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Topic Library Item

Comprehensive Stroke Center Certification

June 6, 2012
Stroke ranks as the number four cause of death in the United States, following diseases of the heart, cancer, and chronic lung-related diseases.  Each year, ≈ 795,000 people experience a new or recurrent stroke. Approximately 610,000 of these are first attacks, and 185,000 are recurrent strokes. These numbers equate to one stroke victim every 40 seconds on average.  Stroke is also a leading cause of long-term disability with a mean lifetime cost estimated at $140,048 per stroke survivor (Roger VL, et al., 2012).
 
Building on its Disease-Specific Care Primary Stroke Center Certification model, The Joint Commission has developed a new certification program for comprehensive stroke centers in collaboration with the American Heart Association and American Stroke Association.  The Technical Advisory Panel (TAP) for this project met in June 2011 to identify and discuss the potential feasibility and utility of proposed draft performance measures for comprehensive stroke care; provide input and guidance about the scope of individual measure application, including patient population, care settings, and appropriate measure inclusions and exclusions; and, prioritize a subset of draft measures.  The TAP identified eight draft measures which were posted for public comment. Following analysis of comments received during a 60-day period, the draft measures were refined and measure specifications developed for a total of ten draft measures.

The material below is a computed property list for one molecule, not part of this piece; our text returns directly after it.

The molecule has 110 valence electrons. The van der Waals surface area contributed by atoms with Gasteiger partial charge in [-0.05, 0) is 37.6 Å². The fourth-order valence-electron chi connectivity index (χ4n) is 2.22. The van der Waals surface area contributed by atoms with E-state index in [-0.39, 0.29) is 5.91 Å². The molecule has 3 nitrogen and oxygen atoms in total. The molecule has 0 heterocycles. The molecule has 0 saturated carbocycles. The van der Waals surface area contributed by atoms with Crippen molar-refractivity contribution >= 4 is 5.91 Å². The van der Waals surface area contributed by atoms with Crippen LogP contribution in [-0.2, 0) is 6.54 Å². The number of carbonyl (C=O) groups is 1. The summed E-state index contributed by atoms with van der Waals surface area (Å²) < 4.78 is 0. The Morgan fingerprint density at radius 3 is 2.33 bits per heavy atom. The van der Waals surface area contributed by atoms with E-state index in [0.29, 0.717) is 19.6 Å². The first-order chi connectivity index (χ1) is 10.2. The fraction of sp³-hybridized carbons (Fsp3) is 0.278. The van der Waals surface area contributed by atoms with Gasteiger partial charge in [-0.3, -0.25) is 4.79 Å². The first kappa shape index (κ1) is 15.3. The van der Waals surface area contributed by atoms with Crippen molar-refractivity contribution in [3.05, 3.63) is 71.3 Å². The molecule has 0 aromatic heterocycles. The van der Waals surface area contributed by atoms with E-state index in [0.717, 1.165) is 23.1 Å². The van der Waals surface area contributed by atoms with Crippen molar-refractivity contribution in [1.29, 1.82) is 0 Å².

Pilot Testing

The Joint Commission is seeking volunteer hospitals to pilot test draft comprehensive stroke (CSTK) performance measures.  Registration to volunteer as a pilot test site will remain open through July 31, 2012.  Data collection will occur for patients discharged October 1, 2012 through March 31, 2013. The measure set includes patients with an ICD-9-CM Principal Diagnosis Code for ischemic stroke, subarachnoid hemorrhage, and intracerebral/ intraventricular hemorrhage in the initial patient population, and also patients who undergo advanced neurointerventional procedures (i.e., aneurysm clipping and coiling, intravenous (IV) and intra-arterial (IA) thrombolytic (t-PA) therapy, mechanical endovascular reperfusion procedures).  Pilot sites must provide care for these patient groups and be capable of collecting data for all ten draft measures in the set.